Pregnant crewmembers can minimize occupational exposure to galactic radiation by working on short, low-altitude, low-latitude flights


Regarding major U.S. airlines, American has prepared a training booklet on radiation exposure for its employees and Delta has expressed interest in a computerized system to estimate flight doses on all its routes.  As for direct training, we are only aware of the Cabin Safety Workshops held at CAMI.  American Airlines is planning to host a workshop on cosmic radiation exposure of flight personnel.  It will be open to all interested persons.


Some or all of the European airlines ground pregnant employees.  They take the radiation dose limits quite seriously.  Many use the CARI program to estimate flight doses.


Medical Work-up: Diagnosis of pregnancy made in usual fashion and this information is shared in a timely manner with the aeromedical authorities.


Aeromedical Disposition (military): Trained military aviators may be eligible for consideration for continued flying for uncomplicated pregnancy.  This eligibility is dependent upon 1) a voluntary request initiated by the aviator and 2) concurrence with this request by the aviator’s obstetrician.  Flying is restricted to pressurized multi-crew, multi-engine, non-ejection seat aircraft.  The waiver is valid for uncomplicated pregnancies from the 13th through the 24th week of gestation.


Aeromedical Disposition (civilian): The determination for temporary disqualification in pregnant aviators is dependent on the country, on the aircraft type, the type of aviation operation, and the nature of the duties on the aircraft.


Waiver Experience (military): Military waivers are normally approved at the local level as directed by the major command.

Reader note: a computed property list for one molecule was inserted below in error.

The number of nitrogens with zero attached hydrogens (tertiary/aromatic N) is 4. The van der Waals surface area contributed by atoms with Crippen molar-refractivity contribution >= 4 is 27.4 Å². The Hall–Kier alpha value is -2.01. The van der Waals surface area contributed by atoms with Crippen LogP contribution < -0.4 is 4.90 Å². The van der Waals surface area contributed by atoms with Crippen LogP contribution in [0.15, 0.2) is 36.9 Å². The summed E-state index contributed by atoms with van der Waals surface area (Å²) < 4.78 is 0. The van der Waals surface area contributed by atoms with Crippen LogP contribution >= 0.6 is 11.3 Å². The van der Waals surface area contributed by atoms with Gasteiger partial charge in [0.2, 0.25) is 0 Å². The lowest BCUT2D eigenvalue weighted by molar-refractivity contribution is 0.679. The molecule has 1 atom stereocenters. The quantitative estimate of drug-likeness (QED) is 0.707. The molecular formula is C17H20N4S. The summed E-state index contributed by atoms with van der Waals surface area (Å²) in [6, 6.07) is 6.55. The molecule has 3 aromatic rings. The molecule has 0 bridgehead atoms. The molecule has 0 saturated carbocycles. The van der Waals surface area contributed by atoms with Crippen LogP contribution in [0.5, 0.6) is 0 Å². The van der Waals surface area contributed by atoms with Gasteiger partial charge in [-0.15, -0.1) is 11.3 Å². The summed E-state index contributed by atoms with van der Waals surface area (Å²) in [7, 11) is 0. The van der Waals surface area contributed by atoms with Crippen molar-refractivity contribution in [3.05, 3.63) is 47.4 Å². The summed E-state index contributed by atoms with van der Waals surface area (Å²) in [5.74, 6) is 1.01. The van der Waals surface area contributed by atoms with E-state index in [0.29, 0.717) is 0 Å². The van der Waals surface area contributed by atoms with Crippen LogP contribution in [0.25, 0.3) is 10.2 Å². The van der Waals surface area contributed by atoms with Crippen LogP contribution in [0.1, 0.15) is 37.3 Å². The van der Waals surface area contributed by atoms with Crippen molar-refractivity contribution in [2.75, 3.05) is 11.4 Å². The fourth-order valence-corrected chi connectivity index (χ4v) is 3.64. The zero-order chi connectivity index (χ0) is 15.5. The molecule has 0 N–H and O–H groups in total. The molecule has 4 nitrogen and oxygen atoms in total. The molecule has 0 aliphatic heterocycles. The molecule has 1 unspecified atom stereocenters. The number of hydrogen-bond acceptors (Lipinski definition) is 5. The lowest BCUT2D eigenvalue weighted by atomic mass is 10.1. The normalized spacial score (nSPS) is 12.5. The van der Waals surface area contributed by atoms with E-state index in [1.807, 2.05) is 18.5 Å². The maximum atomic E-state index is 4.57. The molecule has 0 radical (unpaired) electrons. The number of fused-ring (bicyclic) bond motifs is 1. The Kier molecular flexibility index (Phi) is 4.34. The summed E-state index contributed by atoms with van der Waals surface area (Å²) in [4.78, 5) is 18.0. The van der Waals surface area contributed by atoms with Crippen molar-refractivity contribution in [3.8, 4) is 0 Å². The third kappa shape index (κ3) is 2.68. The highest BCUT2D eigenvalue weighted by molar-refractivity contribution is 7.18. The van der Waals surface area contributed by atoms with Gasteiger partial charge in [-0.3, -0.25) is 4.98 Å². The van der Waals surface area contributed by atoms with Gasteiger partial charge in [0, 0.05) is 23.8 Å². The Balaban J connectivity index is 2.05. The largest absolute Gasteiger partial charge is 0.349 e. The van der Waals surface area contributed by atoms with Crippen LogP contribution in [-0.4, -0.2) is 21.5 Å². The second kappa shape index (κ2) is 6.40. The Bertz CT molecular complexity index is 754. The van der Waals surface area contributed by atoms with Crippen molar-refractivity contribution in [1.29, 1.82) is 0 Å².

Waiver Experience (civilian): The United States civil aviation medicine authorities recommend that a woman not pilot an aircraft in the third trimester.  The obstetrician should be made aware of the aviation activities so they can best advise the airman.  The decision of the proper time for temporary grounding is normally left up to the individual airline and/or to the applicable national standards.




Lyons T. Women in the military cockpit. Occupational and Environmental Health Directorate, June 91; AL-TR-1991-0062: 23-26.


Office of Aviation Medicine, FAA.. Guide for Aviation Medical Examiners, October 1999, pg. 55.


CARI-6 computer program can be downloaded free of charge from Civil Aeromedical Institute Web site:


Rayman RB. Clinical Aviation Medicine, Third Edition, New York, Castle Connolly Graduate Medical Publishing, LLC, 2000:279-81.


United States Code, 42 USC Sec.2000e-2, (42 USC 2000e-2(a), “Employer practices”, it is unlawful to discriminate because of sex.  42 USC 2000e(k), “Definitions”, the terms “because of sex” or “on the basis of sex” include because of or on the basis of pregnancy.) 



October 9, 2001